To help prevent entrapments Dave recommends never entering the bin alone and only if necessary and using harnesses with pulleys that help you stay above the corn. He is also very happy that grain bin manufacturers have started putting anchor points in grain bins to assist in entrapment rescues.
In the afternoon we heard a presentation by Marsha Salzwedel from the National Children’s Center for Rural and Agricultural Health and Safety. She spoke on several issues with children on the farm especially when children bring friends to the farm that are not as familiar with the issues on the farm along with the topic of employing children on farms. Farmers need to make sure that visitors know the dangers of the farm machinery and livestock. While farmers are familiar with them, their guests may not be.
One of the many things that stood out in this presentation is when she discussed that while farmers are often exempt from OSHA, and OSHA inspecting their farms if they have less than 10 people working there, in the event of an accident they will still be held to the same standards that OSHA has, as OSHA is considered best practices. While OSHA might not bother you now, you maybe held accountable later. It is the farmers job to make sure that their employees have a safe work place.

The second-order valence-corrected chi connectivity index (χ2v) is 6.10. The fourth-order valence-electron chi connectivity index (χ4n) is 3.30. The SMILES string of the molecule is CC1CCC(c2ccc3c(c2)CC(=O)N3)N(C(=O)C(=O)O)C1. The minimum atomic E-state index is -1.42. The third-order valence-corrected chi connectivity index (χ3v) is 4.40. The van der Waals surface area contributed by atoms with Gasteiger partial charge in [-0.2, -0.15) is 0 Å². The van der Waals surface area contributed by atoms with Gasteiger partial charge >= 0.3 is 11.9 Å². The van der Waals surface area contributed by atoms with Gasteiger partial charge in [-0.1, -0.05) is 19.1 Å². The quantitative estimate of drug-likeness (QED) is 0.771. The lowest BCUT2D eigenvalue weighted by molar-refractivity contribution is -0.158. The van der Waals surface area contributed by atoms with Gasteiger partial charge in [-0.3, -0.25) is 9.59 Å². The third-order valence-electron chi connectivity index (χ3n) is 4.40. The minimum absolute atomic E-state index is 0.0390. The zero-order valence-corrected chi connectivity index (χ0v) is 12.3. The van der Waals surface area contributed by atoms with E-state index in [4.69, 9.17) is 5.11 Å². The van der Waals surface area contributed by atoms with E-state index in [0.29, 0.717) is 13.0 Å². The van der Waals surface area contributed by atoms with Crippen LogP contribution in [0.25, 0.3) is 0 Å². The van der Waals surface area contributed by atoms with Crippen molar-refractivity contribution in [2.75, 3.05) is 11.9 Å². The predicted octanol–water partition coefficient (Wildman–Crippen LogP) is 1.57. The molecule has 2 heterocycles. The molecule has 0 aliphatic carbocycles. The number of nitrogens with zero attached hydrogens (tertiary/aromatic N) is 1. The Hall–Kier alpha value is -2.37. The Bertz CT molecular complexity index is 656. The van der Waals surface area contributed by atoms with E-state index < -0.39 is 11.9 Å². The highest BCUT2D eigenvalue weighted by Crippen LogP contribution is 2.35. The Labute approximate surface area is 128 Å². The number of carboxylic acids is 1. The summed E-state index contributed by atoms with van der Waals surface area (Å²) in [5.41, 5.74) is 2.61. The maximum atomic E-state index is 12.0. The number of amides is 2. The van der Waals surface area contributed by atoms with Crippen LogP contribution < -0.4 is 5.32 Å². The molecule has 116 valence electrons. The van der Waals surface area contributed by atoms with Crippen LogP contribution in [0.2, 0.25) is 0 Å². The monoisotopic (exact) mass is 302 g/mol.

We had many other great presentations on Anhydrous Ammonia, LP Gas, and a panel discussion from a Mutual Manager, agent, and a farm owner about different things they have done to help combat safety losses. Jim Heishman had a fantastic story during the panel discussion that was truly captivating about a grain bin entrapment at his farm. One of his safety tips included taking the key out of any tractor, semi, or truck that is being worked on to help prevent accidents from sticking fingers around moving parts. It doesn't matter how big or small the job, the key gets taken out at his farm and put in your pocket. Great tip!
I would be a lie if I didn't admit that my attention wasn't drawn to the burn cell demonstration. I knew that Grinnell Mutual did them and had even seen a few videos of them at Farm Academy I attended prior. This time they did two different burn cells. The first was a mock up of a garage shop that had been set up to mimic someone doing wood staining (appropriate since Kayla and I just did some in our garage). There was a work bench, paint thinner, storage racks, saw horses with a door on top, excess stain and typical garage items in the burn cell (it looked like a real shop). It was amazing how quickly it went from a shop: